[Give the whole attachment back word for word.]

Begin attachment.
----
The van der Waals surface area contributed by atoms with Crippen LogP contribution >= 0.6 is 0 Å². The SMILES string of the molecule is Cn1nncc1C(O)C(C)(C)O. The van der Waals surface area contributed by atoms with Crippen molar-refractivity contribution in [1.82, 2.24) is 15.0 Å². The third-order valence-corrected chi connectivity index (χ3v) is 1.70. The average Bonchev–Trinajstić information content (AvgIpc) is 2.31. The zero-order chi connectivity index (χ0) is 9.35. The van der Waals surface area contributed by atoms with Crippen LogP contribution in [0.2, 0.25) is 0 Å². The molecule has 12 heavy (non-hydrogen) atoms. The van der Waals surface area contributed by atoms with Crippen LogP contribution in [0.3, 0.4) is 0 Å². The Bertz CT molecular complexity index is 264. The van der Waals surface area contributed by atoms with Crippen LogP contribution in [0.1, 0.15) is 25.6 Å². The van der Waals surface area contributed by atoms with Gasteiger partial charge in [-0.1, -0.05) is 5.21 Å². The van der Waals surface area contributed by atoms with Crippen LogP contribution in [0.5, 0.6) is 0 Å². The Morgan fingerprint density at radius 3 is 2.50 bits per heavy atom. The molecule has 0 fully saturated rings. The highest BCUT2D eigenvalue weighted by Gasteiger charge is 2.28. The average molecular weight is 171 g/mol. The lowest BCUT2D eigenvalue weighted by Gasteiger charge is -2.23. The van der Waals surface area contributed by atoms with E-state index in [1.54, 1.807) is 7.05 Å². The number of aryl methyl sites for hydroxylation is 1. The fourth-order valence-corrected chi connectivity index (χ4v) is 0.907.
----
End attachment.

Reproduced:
The van der Waals surface area contributed by atoms with Crippen LogP contribution >= 0.6 is 0 Å². The SMILES string of the molecule is Cn1nncc1C(O)C(C)(C)O. The van der Waals surface area contributed by atoms with Crippen molar-refractivity contribution in [1.82, 2.24) is 15.0 Å². The third-order valence-corrected chi connectivity index (χ3v) is 1.70. The average Bonchev–Trinajstić information content (AvgIpc) is 2.31. The zero-order chi connectivity index (χ0) is 9.35. The van der Waals surface area contributed by atoms with Crippen LogP contribution in [0.2, 0.25) is 0 Å². The molecule has 12 heavy (non-hydrogen) atoms. The van der Waals surface area contributed by atoms with Crippen LogP contribution in [0.3, 0.4) is 0 Å². The Bertz CT molecular complexity index is 264. The van der Waals surface area contributed by atoms with Crippen LogP contribution in [0.1, 0.15) is 25.6 Å². The van der Waals surface area contributed by atoms with Gasteiger partial charge in [-0.1, -0.05) is 5.21 Å². The van der Waals surface area contributed by atoms with Crippen LogP contribution in [0.5, 0.6) is 0 Å². The Morgan fingerprint density at radius 3 is 2.50 bits per heavy atom. The molecule has 0 fully saturated rings. The highest BCUT2D eigenvalue weighted by Gasteiger charge is 2.28. The average molecular weight is 171 g/mol. The lowest BCUT2D eigenvalue weighted by Gasteiger charge is -2.23. The van der Waals surface area contributed by atoms with E-state index in [1.54, 1.807) is 7.05 Å². The number of aryl methyl sites for hydroxylation is 1. The fourth-order valence-corrected chi connectivity index (χ4v) is 0.907.